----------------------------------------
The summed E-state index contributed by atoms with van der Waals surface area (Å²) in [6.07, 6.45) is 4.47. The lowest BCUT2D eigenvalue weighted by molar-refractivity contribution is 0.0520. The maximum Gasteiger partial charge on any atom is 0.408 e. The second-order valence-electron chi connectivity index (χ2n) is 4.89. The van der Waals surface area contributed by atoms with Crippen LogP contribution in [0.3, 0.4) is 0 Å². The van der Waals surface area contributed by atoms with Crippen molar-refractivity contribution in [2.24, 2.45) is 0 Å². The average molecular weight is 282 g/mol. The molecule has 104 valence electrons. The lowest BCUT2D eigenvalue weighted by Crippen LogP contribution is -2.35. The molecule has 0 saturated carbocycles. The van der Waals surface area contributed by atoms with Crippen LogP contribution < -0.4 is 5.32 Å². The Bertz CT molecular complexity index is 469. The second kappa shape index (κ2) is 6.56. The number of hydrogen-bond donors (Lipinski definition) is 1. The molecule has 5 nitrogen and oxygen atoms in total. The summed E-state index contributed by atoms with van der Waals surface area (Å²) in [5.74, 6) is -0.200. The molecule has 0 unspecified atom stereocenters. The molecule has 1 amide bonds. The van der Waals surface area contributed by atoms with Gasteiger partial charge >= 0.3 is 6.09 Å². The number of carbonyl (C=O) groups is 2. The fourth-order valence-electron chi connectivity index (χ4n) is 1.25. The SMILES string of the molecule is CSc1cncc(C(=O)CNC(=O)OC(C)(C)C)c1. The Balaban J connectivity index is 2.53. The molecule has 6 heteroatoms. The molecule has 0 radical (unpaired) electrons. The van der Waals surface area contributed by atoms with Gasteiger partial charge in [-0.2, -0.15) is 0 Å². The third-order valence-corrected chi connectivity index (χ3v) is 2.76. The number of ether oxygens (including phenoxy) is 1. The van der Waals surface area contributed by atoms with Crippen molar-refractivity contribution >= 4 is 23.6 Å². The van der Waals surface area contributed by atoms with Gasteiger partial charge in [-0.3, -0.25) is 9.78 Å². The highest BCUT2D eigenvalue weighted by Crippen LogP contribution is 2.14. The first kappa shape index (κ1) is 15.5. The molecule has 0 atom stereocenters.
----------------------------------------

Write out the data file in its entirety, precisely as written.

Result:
The summed E-state index contributed by atoms with van der Waals surface area (Å²) in [6.07, 6.45) is 4.47. The lowest BCUT2D eigenvalue weighted by molar-refractivity contribution is 0.0520. The maximum Gasteiger partial charge on any atom is 0.408 e. The second-order valence-electron chi connectivity index (χ2n) is 4.89. The van der Waals surface area contributed by atoms with Crippen LogP contribution in [0.3, 0.4) is 0 Å². The van der Waals surface area contributed by atoms with Crippen molar-refractivity contribution in [2.24, 2.45) is 0 Å². The average molecular weight is 282 g/mol. The molecule has 104 valence electrons. The lowest BCUT2D eigenvalue weighted by Crippen LogP contribution is -2.35. The molecule has 0 saturated carbocycles. The van der Waals surface area contributed by atoms with Crippen LogP contribution < -0.4 is 5.32 Å². The Bertz CT molecular complexity index is 469. The second kappa shape index (κ2) is 6.56. The number of hydrogen-bond donors (Lipinski definition) is 1. The molecule has 5 nitrogen and oxygen atoms in total. The summed E-state index contributed by atoms with van der Waals surface area (Å²) in [5.74, 6) is -0.200. The molecule has 0 unspecified atom stereocenters. The molecule has 1 amide bonds. The van der Waals surface area contributed by atoms with Gasteiger partial charge >= 0.3 is 6.09 Å². The number of carbonyl (C=O) groups is 2. The fourth-order valence-electron chi connectivity index (χ4n) is 1.25. The SMILES string of the molecule is CSc1cncc(C(=O)CNC(=O)OC(C)(C)C)c1. The Balaban J connectivity index is 2.53. The molecule has 6 heteroatoms. The molecule has 0 radical (unpaired) electrons. The van der Waals surface area contributed by atoms with Gasteiger partial charge in [-0.2, -0.15) is 0 Å². The third-order valence-corrected chi connectivity index (χ3v) is 2.76. The number of ether oxygens (including phenoxy) is 1. The van der Waals surface area contributed by atoms with Crippen molar-refractivity contribution >= 4 is 23.6 Å². The van der Waals surface area contributed by atoms with Gasteiger partial charge in [-0.3, -0.25) is 9.78 Å². The highest BCUT2D eigenvalue weighted by Crippen LogP contribution is 2.14. The first kappa shape index (κ1) is 15.5. The molecule has 0 atom stereocenters.